Mad Men: Behind Every Person is a Story: What’s Jim Cutler’s?

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MAD MEN REVIEW: Season 7 Episode 7 — Jim Cutler (Harry Hamlin) is a mad man full of envy. If he wasn’t, he wouldn’t be so bent on getting rid of Don Draper. And, he wouldn’t be making unilateral decisions to be sure no one gets in his way. Contrary to what the soon-to-be-deceased Bert Cooper suggests, Cutler’s not a leader, a team player, or anything like that.  Ultimately, he wants to be the very thing he accuses Roger of when he announces the McCann merger: King.  Anyone who gets in the way of a King? Well, it’s “off with their head”, so to speak. Like a ruthless dictator, Cutler will have Don’s head on a platter if it’s the last thing he does—unless, it seems, that platter is first used to offer a handsome ransom of dollar bills.

Cutler’s obsession with Don is consistent with envy. Envy is typically aroused when someone else has more. There are different ways to try to get rid of envy: to ruin the envied person or to greedily get as much as possible to make yourself feel like the bigger and superior one. And, better yet? If you do end up with more, you might just be the one that others envy. Does it work? No. The problem isn’t solved. But, it’s a temporary way out of horrible inferiority feelings. It’s easy, then, to justify bringing someone else down.

Why Don Draper? Remember how Cutler confesses his long-standing envy of Don before going in for the kill: “Ted and I – every time we’d hear your agency was involved we’d wonder: ‘What’s that man up to?’ Your cloud of mystery – now that I’ve been back stage; I’m deeply unimpressed, Don. You’re just a bully and a drunk…” A bully? Who’s the bully?

Like many bullies, Cutler needs to see Don as the one who’s no good so he can justify his attack. And, in Cutler’s eyes, Don does not deserve another chance no matter how hard he works or what he does to try to earn it. What point is there to tear a man down when he’s on his way back up? No reason at all, really, except extreme envy. Jim Cutler needs to keep Don down to feel good about himself.

Why is Don Draper such a big threat to Cutler? He’s talented. He‘s good looking. People gravitate towards him. Despite his obvious shortcomings, he inspires devotion among the SC&P staff who, as Peggy reminded him in Season 4’s “Public Relations”, are “all here because of you. All we wanna do is please you.”  Don’s a decent man in many ways. And yet, as the inevitable loss of Megan this episode proves once again, he’s paid a high price for the “success” that birthed such envy in Cutler and Chaough.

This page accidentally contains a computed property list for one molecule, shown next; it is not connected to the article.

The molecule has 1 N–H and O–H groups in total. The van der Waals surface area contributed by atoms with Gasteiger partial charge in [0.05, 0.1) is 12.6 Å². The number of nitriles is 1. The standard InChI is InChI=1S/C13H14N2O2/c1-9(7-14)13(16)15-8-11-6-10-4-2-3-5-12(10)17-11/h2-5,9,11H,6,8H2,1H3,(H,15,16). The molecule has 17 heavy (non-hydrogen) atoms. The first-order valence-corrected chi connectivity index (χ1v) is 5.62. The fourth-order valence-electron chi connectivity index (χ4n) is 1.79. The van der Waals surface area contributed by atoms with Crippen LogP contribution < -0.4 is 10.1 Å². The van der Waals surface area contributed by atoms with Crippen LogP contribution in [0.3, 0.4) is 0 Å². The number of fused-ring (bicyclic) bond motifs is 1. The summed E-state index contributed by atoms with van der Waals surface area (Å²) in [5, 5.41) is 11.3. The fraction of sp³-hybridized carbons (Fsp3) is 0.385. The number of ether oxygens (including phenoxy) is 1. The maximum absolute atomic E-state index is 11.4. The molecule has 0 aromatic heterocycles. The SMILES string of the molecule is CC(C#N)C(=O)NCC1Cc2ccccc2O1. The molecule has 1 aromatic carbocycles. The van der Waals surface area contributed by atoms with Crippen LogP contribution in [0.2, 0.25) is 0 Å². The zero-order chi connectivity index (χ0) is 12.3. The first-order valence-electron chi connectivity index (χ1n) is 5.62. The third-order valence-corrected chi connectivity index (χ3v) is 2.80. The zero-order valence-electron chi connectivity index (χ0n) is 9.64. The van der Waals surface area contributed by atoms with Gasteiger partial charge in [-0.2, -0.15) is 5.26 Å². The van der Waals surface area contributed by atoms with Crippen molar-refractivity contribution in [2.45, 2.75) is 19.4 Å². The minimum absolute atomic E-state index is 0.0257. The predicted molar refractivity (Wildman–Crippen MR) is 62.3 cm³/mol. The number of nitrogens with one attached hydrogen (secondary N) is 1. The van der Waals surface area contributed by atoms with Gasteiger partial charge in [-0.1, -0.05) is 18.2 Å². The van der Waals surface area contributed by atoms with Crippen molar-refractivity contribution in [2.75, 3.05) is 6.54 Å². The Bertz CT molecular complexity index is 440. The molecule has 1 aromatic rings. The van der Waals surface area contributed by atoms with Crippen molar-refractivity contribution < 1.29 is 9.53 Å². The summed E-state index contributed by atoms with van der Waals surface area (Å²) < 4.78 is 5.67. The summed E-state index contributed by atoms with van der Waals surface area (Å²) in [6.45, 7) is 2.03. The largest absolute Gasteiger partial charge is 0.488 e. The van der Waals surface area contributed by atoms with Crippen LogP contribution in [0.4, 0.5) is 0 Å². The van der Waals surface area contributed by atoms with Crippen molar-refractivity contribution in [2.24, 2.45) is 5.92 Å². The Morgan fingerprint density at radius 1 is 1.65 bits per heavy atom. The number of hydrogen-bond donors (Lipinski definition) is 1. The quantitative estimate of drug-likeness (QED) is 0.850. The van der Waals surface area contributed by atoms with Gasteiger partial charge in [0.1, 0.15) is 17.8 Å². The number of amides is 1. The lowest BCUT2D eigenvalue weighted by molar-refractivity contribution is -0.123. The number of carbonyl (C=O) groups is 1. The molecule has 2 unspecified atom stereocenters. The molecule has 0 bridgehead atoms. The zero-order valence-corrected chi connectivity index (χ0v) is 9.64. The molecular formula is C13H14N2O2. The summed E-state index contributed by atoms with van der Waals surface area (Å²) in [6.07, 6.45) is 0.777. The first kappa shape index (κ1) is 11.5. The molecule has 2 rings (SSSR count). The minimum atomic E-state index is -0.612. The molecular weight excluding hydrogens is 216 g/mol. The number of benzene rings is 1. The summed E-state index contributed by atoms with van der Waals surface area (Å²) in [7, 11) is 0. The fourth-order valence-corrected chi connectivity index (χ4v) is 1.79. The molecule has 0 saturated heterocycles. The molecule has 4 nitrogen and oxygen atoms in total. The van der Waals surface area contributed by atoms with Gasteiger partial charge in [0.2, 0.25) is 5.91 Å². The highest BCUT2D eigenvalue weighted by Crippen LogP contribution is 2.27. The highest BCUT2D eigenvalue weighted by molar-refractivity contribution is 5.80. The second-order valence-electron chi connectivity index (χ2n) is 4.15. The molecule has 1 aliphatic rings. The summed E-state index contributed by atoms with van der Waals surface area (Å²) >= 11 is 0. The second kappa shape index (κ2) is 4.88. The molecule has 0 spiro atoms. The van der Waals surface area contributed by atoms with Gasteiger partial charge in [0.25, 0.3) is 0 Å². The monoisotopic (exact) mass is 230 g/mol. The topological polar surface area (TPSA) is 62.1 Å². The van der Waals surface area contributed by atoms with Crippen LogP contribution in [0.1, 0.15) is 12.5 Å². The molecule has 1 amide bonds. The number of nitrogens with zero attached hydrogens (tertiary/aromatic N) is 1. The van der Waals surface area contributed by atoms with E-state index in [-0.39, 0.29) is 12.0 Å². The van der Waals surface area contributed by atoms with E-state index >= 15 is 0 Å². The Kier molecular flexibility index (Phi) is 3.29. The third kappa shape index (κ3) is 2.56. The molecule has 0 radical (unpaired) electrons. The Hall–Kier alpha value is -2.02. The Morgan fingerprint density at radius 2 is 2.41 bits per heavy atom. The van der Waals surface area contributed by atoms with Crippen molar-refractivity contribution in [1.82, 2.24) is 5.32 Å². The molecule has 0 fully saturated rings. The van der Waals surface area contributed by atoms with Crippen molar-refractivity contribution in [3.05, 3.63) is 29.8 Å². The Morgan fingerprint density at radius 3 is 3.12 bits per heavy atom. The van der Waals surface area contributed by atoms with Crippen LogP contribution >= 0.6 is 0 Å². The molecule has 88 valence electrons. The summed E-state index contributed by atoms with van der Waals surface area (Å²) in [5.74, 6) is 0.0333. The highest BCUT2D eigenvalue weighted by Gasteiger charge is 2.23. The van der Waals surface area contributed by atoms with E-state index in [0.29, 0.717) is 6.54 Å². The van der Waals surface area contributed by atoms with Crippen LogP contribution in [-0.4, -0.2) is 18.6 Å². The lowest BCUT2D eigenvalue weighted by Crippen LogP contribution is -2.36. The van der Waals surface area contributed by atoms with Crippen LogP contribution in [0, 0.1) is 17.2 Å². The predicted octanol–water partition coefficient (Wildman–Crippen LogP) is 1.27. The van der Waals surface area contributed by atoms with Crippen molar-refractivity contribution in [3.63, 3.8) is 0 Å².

If Cutler was on my couch, I’m sure I’d feel empathy for him. Envy is born out of a terrible sense of inferiority – whether someone is conscious of it or not. And, feeling inferior is painful. However, trying to ruin the person you envy is a sad and destructive solution because it ultimately causes an even more lasting pain: guilt. In the series, we’re not given enough information about Cutler’s background to help us understand why he feels so inferior. As a psychoanalyst, I can’t make guesses. Evidence matters. And evidence is found in someone’s history and in how that history informs experiences, relationships, and behavior. What I do know, though, is that Cutler’s demeaning behavior towards Don is envious behavior.

If it were possible, I’d wish for Cutler a healthier solution, like getting some help so he can feel better about himself without having to bring someone else down to do so. If Cutler wants to win his real battle – against his true adversary, that is – Envy – he’d have to face up to his excruciating feelings that Don is the more talented man. That’s unlikely as things stand at the end of “Waterloo”, since Cutler has convinced himself the problem is Don Draper’s and not his.

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